The world's first wiki where authorship really matters (Nature Genetics, 2008). Due credit and reputation for authors. Imagine a global collaborative knowledge base for original thoughts. Search thousands of articles and collaborate with scientists around the globe.

wikigene or wiki gene protein drug chemical gene disease author authorship tracking collaborative publishing evolutionary knowledge reputation system wiki2.0 global collaboration genes proteins drugs chemicals diseases compound
Hoffmann, R. A wiki for the life sciences where authorship matters. Nature Genetics (2008)

Demonstration of a coupled metabolism-efflux process at the choroid plexus as a mechanism of brain protection toward xenobiotics.

Brain homeostasis depends on the composition of both brain interstitial fluid and CSF. Whereas the former is largely controlled by the blood-brain barrier, the latter is regulated by a highly specialized blood-CSF interface, the choroid plexus epithelium, which acts either by controlling the influx of blood-borne compounds, or by clearing deleterious molecules and metabolites from CSF. To investigate mechanisms of brain protection at the choroid plexus, the blood-CSF barrier was reconstituted in vitro by culturing epithelial cells isolated from newborn rat choroid plexuses of either the fourth or the lateral ventricle. The cells grown in primary culture on semipermeable membranes established a pure polarized monolayer displaying structural and functional barrier features, (tight junctions, high electric resistance, low permeability to paracellular markers) and maintaining tissue-specific markers (transthyretin) and specific transporters for micronutriments (amino acids, nucleosides). In particular, the high enzymatic drug metabolism capacity of choroid plexus was preserved in the in vitro blood-CSF interface. Using this model, we demonstrated that choroid plexuses can act as an absolute blood-CSF barrier toward 1-naphthol, a cytotoxic, lipophilic model compound, by a coupled metabolism-efflux mechanism. This compound was metabolized in situ via uridine diphosphate glururonosyltransferase-catalyzed conjugation, and the cellular efflux of the glucurono-conjugate was mediated by a transporter predominantly located at the basolateral, i.e., blood-facing membrane. The transport process was temperature-dependent, probenecid-sensitive, and recognized other glucuronides. Efflux of 1-naphthol metabolite was inhibited by intracellular glutathione S-conjugates. This metabolism-polarized efflux process adds a new facet to the understanding of the protective functions of choroid plexuses.[1]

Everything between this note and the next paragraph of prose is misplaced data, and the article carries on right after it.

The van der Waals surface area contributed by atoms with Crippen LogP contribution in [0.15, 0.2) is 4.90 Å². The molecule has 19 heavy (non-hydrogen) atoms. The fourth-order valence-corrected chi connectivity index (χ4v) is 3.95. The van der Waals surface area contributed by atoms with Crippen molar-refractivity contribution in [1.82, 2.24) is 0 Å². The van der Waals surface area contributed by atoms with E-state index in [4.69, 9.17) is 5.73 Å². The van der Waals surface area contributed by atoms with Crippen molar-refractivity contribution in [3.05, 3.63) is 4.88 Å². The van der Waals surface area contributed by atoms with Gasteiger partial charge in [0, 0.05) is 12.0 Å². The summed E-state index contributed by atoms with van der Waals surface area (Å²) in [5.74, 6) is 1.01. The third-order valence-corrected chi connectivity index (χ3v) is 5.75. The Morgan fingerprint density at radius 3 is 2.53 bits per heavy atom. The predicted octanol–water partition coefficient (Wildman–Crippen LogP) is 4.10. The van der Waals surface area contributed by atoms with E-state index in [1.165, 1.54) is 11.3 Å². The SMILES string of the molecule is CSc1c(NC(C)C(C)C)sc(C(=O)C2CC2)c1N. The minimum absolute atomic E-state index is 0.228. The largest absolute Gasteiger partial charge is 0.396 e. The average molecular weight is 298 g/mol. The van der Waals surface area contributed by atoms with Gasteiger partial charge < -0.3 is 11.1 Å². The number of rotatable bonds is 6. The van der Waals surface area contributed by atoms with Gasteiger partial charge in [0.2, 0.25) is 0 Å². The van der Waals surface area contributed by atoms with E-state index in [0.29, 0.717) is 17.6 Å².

WikiGenes - Universities